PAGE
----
SHOPPING: The premier shopping hub of Panjim, 18th June road was repeatedly flooded with water entering shops and damaging lakhs worth of goods
BY RAJAN NARAYAN
It is not the ten days of torrential rains coinciding with high tides, or the release of dam waters that is drowning Goa this monsoon. Goa has been drowning because of rampant filling of low lands and hill cutting. It is drowning because of illegal sand mining of river beds. It is drowning because of the thoughtless opening of the Tillari and Selaulim dam gates without warning locals. Goa is flooding not only due to choking drains but also encroachments on the St Inez nullah. The drowning of Goa is a man-made disaster…
Over the last three decades or more, successive governments have been tampering with nature. Successive government have been permitting construction within the no development zones as in the case of Aldeia-de-Goa. Successive government have been permitting cutting of hills for creating gated colonies like the Tata gated colony in Verem. Successive governments have been reclaiming the sea illegally to built multi story structures and roads like the Miramar-Dona Paula bypass road.
In the Legislative Assembly on Thursday, Digambar Kamat revealed that permission had been given for building a 25-storey tower in Panjim city. Successive governments have been permitting the loot of river sand for construction purposes. Successive governments have been choking waterways like the St Inez Creek and even allowing illegal construction along its banks. Successive government have been building more and more dams without putting in place a proper drainage system. Successive governments have been systematically destroying the eco system of Goa.
Which is why during the ten days of torrential rains, Goa almost drowned. Nature struck back with great fury, both from the sky and the sea. Whenever there was heavy continuous rain which coincided with the high tide the coastal areas of Goa, including Panjim, got drowned.
Nature does not discriminate between rich and poor. The flooding of Goa affected the residents of Mala who had to shift from their ground floor residences. When the prolonged heavy rains coincided with the high tide, the commercial lifeline of Panjim — 18th June road — got flooded and water entered several shops not just once, but on several occasions during the last few days. There have been multiple instances of trees falling down on luxury cars in the capital city Panjim. One of the roads in the Aldeia-de-Goa complex collapsed sparking fears that the entire complex would come tumbling down.
Several villages particularly in North Goa like St. Estevam Rivora and parts of Sattari Taluka were flooded. Walls have collapsed when giant trees have come crashing down on them in Mapusa. The residents of Sal village had to be evacuated as the Chapora River burst its banks and flooded the city. In Canacona the Chapoli dam was over flowing. In Sanquelim there was panic when the water resources department opened all the four gates of the over flowing Anjunem dam. Indeed all the dams in the state have started over flowing posing a threat to the villagers on the banks.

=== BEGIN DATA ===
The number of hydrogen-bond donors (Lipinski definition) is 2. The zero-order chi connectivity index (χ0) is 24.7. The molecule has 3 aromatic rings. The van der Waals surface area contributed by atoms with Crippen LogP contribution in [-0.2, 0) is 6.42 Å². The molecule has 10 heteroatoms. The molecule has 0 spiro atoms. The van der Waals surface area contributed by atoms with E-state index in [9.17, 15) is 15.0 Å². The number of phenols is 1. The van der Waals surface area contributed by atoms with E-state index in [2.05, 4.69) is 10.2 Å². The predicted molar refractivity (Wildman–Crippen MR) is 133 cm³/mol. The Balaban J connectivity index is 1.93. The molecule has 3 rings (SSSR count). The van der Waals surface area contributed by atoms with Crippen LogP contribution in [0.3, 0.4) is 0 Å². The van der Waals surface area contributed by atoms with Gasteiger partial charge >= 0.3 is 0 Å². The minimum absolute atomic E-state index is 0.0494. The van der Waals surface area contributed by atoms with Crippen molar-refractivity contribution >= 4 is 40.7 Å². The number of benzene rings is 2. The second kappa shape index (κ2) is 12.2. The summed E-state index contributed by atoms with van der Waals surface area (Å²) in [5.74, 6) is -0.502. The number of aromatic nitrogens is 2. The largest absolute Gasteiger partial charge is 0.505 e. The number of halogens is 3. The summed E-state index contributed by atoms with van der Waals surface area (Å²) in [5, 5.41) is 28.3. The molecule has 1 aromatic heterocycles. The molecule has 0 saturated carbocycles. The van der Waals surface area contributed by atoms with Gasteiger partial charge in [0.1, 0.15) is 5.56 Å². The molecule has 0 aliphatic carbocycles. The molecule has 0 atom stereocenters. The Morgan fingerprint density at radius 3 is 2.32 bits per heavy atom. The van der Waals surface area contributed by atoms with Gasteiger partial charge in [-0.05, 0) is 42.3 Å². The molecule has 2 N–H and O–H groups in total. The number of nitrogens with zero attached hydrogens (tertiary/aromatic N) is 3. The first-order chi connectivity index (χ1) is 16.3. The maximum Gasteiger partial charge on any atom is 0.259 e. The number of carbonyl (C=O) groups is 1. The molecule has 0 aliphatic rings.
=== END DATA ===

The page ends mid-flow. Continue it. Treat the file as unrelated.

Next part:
Forget about air crafts, even two-wheelers may not take off from Mopa as it got flooded with the fire brigade having to rescue six members of a family. We do not know if the floods are due to the mass slaughter of trees without the permission of the forest department. Or whether the environmental assessment report mentions the fact that the Mopa plateau, on which the airport has been built, is prone to flooding.
The late Chief Minister Parrikar’s soul must be screaming as the approach road to the Atal Setu Bridge, in which he took too much pride, got flooded. It was suggested that perhaps the new Chief Minister should built another bridge to provide access to the bridge in the sky, the Atal Sethu.
There is another aspect of the precarious location of Goa and the state of its economy that the flooding is exposed. The heavy rains have not been confined to Goa and have damaged roads in Karnataka and Maharashtra also. Both the Chorla and Amboli Ghats are blocked with access to Belgaum completely stopped. So on the eve of Eid which falls on Monday, if the wet weather continues there will be no Qurbani in Goa. Already all the outlets selling meat, let alone beef, have shut down because they have not received fresh supplies from Belgaum for the last three days.
It has now been revealed that the bulk of the milk supplied by Goa Dairy comes from Kolhapur. There is a desperate shortage of milk as Kolhapur is flooded and no milk has been coming from outside the State. Restaurants have switch to black tea and black coffee. Even the Nescafé coffee is served black. May be all the coffee outlets are mourning for Siddhartha, the founder of the Café Coffee Day chain.
Vegetable markets are also empty. Except for potatoes and onions no vegetables are available forcing many restaurants to change their menu or close down. We might fight with Maharashtra and Karnataka over the diversion of Mhadei waters. But only when we are faced with the climatic fury that we witnessed last week do we realise how much we are all dependent on each other. Particularly Goa, which gets not only the bulk of its vegetables but even dal, rice and cooking oil from outside the State.
The only product that Goa generates in greater and greater abandon are gated colonies and high rise buildings. Unfortunately you cannot eat them. And the fools who bought flats in them are realizing that Goa is not quite the paradise they thought it was.
NO POWER, WATER